Maintaining and restoring connectivity between source populations is essential for the long term viability of wide-ranging species, many of which occur in landscapes that are under pressure to meet increasing infrastructure needs. Identifying barriers in corridors can help inform conservation and infrastructure development agencies so that development objectives can be achieved without compromising conservation goals.

Projecting suitable conditions for a species as a function of future climate provides a reasonable, although admittedly imperfect, spatially explicit estimate of species vulnerability associated with climate change. Projections emphasizing range shifts at continental scale, however, can mask contrasting patterns at local or regional scale where management and policy decisions are made.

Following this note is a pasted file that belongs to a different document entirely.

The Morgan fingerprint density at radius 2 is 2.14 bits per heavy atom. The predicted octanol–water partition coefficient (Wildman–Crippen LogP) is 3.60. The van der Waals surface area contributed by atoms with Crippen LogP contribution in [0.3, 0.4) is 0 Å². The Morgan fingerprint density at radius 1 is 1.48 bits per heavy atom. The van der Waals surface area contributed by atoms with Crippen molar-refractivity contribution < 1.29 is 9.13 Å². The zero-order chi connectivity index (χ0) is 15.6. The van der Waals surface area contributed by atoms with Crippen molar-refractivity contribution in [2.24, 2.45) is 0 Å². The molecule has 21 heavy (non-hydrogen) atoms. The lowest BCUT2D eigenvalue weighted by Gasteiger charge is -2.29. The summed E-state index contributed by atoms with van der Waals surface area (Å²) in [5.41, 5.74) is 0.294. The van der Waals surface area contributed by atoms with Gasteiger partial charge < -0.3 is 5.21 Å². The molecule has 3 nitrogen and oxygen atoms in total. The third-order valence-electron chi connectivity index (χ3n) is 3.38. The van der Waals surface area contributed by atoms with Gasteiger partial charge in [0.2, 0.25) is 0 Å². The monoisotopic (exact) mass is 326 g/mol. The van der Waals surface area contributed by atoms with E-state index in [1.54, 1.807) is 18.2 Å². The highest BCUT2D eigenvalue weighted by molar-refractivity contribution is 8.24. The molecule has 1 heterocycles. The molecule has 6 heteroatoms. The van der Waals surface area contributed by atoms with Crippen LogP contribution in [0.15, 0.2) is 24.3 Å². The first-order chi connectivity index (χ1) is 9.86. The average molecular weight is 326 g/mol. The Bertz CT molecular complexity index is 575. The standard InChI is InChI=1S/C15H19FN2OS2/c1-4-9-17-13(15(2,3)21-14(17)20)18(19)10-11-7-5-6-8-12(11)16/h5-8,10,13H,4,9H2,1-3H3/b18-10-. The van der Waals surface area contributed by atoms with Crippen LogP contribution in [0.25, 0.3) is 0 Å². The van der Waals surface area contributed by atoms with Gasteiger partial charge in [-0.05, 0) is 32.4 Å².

The Ganges River dolphin (Platanista gangetica gangetica) (GRD) is classified as one of the most endangered of all cetaceans in the world and the second scarcest freshwater cetacean. The population is estimated to be less than 2,000 individuals. In Nepal’s Narayani, Sapta Koshi, and Karnali river systems, survival of GRD continues to be threatened by various anthropogenic activities, such as dam construction and interactions with artisanal fisheries.

An understanding of the timescale of evolution is critical for comparative virologybut remains elusive for many RNA viruses. Age estimates based on mutation rates can severely underestimate divergences for ancient viral genes that are evolving under strong purifying selection. Paleoviral dating, however, can provide minimum age estimates for ancient divergence, but few orthologous paleoviruses are known within clades of extant viruses.